Ein od milvado, there is nothing but God (Deuteronomy 4:35). Everything is God. Each of us is a unique aspect of the divine, and with each of us, God explores the concept of “more than One.” Our purpose is to realize what makes us come alive, and the purpose of religion is to facilitate this by helping us to live spiritual lives (that it largely hasn’t done a good job, and often gets in the way, is the subject of another essay/book/documentary series). We learn from Reb Simcha Bunim of Przysucha and Reb Yaakov Yitzchak, the Seer of Lublin, that each of us is a uniquely created individual who needs to search his or her heart and soul to discover what makes us truly “us” and how we embody particular aspects of the divine — and then, each of us needs to bring this understanding to all that is holy (and everything is holy). This lifelong process of becoming the true expression of our souls is most expertly summed up in Howard Thurman’s now ubiquitous quote, “Don’t ask what the world needs. Ask what makes you come alive and then go do that. Because what the world needs is people who have come alive.”
How does this play out in the physical world? The practice of religion offers us a fiery ride that whisks us through settledness/comfort/certainty and unsettledness/discomfort/uncertainty. Sometimes, we laugh and scream as children, hoping to return to the ride. Sometimes, we curse and pull the emergency stop, swearing never to return. We need to allow ourselves discomfort to grow. We also need rest, refuge, and recharge from the meteorological, financial, and social uncertainties of life. Mitzvot, liturgy, tikkun olam (repair of the world), Torah, and the calendar are tools lovingly offered by Judaism to discover, refine, and express ourselves in relation to the larger world we live in.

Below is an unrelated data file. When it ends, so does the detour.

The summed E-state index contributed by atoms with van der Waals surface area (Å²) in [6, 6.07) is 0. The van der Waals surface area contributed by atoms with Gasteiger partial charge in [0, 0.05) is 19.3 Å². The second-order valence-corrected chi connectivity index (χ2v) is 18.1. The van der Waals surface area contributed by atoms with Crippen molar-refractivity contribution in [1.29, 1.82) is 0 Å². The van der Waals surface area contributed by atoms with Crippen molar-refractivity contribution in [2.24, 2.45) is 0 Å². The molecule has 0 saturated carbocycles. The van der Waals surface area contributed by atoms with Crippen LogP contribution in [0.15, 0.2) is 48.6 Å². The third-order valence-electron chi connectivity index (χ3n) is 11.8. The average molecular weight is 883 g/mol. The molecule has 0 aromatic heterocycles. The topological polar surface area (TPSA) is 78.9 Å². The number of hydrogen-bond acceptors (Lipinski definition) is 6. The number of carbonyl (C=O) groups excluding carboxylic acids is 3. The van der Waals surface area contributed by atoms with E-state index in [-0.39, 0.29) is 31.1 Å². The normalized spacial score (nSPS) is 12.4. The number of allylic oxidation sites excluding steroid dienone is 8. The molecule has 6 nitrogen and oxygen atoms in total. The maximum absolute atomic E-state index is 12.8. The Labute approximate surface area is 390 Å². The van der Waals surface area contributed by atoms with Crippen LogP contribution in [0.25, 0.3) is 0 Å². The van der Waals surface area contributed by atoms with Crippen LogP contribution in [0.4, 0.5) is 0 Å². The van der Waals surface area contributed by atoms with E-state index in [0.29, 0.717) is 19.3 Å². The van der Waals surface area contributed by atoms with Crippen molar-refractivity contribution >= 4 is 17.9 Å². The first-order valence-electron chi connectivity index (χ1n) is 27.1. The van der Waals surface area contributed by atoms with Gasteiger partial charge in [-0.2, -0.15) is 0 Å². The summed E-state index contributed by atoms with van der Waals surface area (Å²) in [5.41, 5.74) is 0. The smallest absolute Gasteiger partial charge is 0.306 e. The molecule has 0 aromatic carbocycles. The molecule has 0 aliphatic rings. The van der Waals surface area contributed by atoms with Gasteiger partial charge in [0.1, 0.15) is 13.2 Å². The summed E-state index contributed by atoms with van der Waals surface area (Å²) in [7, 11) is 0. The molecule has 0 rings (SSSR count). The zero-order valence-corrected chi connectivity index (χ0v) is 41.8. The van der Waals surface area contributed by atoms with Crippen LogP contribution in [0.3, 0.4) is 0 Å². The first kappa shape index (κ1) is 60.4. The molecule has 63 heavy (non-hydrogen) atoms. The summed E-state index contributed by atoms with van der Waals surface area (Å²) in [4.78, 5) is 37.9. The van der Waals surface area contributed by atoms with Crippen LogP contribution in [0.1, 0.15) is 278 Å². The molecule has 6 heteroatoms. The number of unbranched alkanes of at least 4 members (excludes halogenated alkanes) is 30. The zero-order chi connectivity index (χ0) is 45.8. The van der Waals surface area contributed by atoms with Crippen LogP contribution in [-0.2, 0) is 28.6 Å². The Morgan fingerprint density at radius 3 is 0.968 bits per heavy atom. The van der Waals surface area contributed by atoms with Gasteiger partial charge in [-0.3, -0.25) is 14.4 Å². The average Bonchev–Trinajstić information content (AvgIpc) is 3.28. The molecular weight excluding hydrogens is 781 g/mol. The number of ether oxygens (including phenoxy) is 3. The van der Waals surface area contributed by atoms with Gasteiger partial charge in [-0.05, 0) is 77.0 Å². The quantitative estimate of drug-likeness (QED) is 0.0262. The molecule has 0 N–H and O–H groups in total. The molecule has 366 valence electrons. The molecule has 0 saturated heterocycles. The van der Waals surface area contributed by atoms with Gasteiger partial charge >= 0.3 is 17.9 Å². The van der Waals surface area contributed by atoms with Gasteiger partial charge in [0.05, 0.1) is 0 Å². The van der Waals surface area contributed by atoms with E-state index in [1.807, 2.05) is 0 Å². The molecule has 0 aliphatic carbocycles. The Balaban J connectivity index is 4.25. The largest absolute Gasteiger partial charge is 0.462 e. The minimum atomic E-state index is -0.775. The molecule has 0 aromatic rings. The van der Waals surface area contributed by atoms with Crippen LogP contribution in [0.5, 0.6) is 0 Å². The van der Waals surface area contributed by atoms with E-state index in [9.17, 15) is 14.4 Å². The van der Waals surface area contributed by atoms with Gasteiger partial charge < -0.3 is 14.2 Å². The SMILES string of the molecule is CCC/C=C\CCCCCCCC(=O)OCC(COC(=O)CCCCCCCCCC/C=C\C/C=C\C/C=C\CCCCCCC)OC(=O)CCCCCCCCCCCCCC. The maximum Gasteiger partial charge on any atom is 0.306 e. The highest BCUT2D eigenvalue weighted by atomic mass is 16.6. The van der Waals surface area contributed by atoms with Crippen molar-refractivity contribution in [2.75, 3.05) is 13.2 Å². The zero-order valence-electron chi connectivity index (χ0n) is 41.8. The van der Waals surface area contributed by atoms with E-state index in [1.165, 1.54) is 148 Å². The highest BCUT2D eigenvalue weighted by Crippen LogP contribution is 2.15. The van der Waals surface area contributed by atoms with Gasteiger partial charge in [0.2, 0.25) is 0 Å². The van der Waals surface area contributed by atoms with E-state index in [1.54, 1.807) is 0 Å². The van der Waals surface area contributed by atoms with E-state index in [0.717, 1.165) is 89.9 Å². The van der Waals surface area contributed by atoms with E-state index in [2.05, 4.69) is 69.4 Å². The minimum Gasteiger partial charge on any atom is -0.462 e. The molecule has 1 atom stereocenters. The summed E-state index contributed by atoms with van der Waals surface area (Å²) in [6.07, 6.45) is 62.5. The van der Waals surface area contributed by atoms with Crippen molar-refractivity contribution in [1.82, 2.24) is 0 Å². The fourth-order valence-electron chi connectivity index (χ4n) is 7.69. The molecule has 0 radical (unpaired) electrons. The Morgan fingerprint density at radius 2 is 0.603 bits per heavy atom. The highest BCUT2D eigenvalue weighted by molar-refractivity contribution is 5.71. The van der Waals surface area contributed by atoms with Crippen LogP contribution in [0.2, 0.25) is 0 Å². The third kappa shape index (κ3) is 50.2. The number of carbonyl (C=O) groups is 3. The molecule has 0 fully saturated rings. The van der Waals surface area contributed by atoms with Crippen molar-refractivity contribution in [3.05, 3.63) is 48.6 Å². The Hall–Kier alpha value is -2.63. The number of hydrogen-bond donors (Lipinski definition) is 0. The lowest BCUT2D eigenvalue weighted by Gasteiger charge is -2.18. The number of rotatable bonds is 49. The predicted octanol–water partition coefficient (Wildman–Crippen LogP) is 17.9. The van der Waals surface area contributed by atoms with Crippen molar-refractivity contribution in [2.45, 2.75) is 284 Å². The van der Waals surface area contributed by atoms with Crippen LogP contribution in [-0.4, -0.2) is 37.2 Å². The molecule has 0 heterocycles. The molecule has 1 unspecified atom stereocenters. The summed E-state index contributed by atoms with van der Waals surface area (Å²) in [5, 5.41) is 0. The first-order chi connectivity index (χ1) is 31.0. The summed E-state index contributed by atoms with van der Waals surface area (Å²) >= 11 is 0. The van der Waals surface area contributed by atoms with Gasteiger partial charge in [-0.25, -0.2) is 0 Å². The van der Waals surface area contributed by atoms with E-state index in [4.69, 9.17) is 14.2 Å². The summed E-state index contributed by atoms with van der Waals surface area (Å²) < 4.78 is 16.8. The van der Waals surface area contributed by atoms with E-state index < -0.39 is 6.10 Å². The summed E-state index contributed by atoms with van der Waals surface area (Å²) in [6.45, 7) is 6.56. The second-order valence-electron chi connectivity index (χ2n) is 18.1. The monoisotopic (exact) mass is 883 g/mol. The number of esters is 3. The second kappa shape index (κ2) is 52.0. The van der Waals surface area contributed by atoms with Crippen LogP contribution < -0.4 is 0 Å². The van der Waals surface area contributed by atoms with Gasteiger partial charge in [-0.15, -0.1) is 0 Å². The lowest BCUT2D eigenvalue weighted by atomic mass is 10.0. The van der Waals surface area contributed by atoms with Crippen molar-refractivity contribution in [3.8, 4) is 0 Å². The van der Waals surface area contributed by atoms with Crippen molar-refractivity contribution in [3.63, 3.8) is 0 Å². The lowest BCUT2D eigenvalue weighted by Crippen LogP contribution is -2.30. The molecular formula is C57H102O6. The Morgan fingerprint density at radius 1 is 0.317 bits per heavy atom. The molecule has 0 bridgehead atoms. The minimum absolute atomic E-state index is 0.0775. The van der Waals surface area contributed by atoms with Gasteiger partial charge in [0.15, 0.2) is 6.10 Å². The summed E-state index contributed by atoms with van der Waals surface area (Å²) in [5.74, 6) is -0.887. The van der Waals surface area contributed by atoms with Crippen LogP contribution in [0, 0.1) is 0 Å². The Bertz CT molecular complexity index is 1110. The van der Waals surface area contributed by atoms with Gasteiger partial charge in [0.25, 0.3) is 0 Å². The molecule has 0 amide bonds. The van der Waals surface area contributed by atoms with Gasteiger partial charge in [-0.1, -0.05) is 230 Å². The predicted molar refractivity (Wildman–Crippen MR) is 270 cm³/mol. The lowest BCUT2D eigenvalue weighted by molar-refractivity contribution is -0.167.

At Pesach, we re-experience slavery as we celebrate freedom. Then, we count 49 days of the omer until Shavuot. Each week of the omer is associated with a specific trait, or sephira, (such as loving-kindness, persistence, boundaries) that we can use to pick apart and/or strengthen our character. The Jewish calendar then throws our whole system out of whack with the all-night learning and meditating tradition for observing the holiday of Shavuot. Of course, we’re rewarded at dawn when, traditionally, the Torah is revealed at sunrise.
And then, in the fall, as the High Holidays approach, we’re encouraged to take a soul inventory, cheshbon hanefesh. We rummage through the past year and ask those we’ve hurt for forgiveness. This teshuvah, (re)turning to our true selves, allows us to shed the internal schmutz we don’t want to take into the next year. The momentum peaks at Neilah, as the gates of Yom Kippur close, when some of us are compelled — suffering or high from fasting, joyful or anxious — to shout our prayers. Doing teshuvah — wanting and seeking forgiveness, and then changing our ways — causes us to live our lives as a Book of Life, the goal of the High Holidays.
This running and returning between unsettled and settled, uncertain and certain (for as long as it lasts), permeates our lives. Sometimes, we crave uncertainty. In games such as Monopoly or Dungeons and Dragons, not knowing is fun. We flock to horror movies to feel discomfort. We employ gurus and therapists to help us to re-experience the most unsettling emotions (toward the goal of comfort).
But there are pitfalls to not knowing. When we enter a synagogue or join a minyan and don’t know what’s happening — even if an emissary welcomes and guides us — the sense of unknowing can foster alienation and, often, we don’t return.
Using these tools isn’t automatic; just because we have them doesn’t mean we use them. I know my work is to be present with queer and/or homeless youth on the streets of Chicago — to be with people on their spiritual journeys. But the how of it is perplexing, and sometimes it feels as though I’m not paying attention. I don’t always open the toolbox, and I struggle to balance my varied professional interests, as well as to pay attention to my personal needs so that I will not burn out.